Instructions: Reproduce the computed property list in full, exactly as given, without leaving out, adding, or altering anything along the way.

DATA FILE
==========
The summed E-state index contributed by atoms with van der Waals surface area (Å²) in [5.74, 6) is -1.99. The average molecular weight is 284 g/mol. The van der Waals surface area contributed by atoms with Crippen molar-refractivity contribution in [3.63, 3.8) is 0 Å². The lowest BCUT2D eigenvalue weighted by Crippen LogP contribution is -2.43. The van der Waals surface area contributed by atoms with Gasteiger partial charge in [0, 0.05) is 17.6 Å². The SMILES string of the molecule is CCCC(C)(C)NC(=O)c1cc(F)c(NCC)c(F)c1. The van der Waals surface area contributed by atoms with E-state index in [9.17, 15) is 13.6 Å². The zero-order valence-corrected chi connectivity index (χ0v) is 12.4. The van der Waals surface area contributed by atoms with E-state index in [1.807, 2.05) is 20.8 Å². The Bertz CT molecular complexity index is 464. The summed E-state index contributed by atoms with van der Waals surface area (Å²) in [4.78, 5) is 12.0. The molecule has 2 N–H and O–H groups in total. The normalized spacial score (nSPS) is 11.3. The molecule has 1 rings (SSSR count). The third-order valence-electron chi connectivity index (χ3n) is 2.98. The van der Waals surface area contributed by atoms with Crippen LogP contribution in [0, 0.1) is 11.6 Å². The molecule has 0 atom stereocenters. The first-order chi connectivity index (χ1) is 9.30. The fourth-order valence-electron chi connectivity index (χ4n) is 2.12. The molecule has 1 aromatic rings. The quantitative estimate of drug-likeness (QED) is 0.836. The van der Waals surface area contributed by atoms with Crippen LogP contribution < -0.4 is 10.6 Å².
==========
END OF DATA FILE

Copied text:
The summed E-state index contributed by atoms with van der Waals surface area (Å²) in [5.74, 6) is -1.99. The average molecular weight is 284 g/mol. The van der Waals surface area contributed by atoms with Crippen molar-refractivity contribution in [3.63, 3.8) is 0 Å². The lowest BCUT2D eigenvalue weighted by Crippen LogP contribution is -2.43. The van der Waals surface area contributed by atoms with Gasteiger partial charge in [0, 0.05) is 17.6 Å². The SMILES string of the molecule is CCCC(C)(C)NC(=O)c1cc(F)c(NCC)c(F)c1. The van der Waals surface area contributed by atoms with E-state index in [9.17, 15) is 13.6 Å². The zero-order valence-corrected chi connectivity index (χ0v) is 12.4. The van der Waals surface area contributed by atoms with E-state index in [1.807, 2.05) is 20.8 Å². The Bertz CT molecular complexity index is 464. The summed E-state index contributed by atoms with van der Waals surface area (Å²) in [4.78, 5) is 12.0. The molecule has 2 N–H and O–H groups in total. The normalized spacial score (nSPS) is 11.3. The molecule has 1 rings (SSSR count). The third-order valence-electron chi connectivity index (χ3n) is 2.98. The van der Waals surface area contributed by atoms with Crippen LogP contribution in [0, 0.1) is 11.6 Å². The molecule has 0 atom stereocenters. The first-order chi connectivity index (χ1) is 9.30. The fourth-order valence-electron chi connectivity index (χ4n) is 2.12. The molecule has 1 aromatic rings. The quantitative estimate of drug-likeness (QED) is 0.836. The van der Waals surface area contributed by atoms with Crippen LogP contribution < -0.4 is 10.6 Å².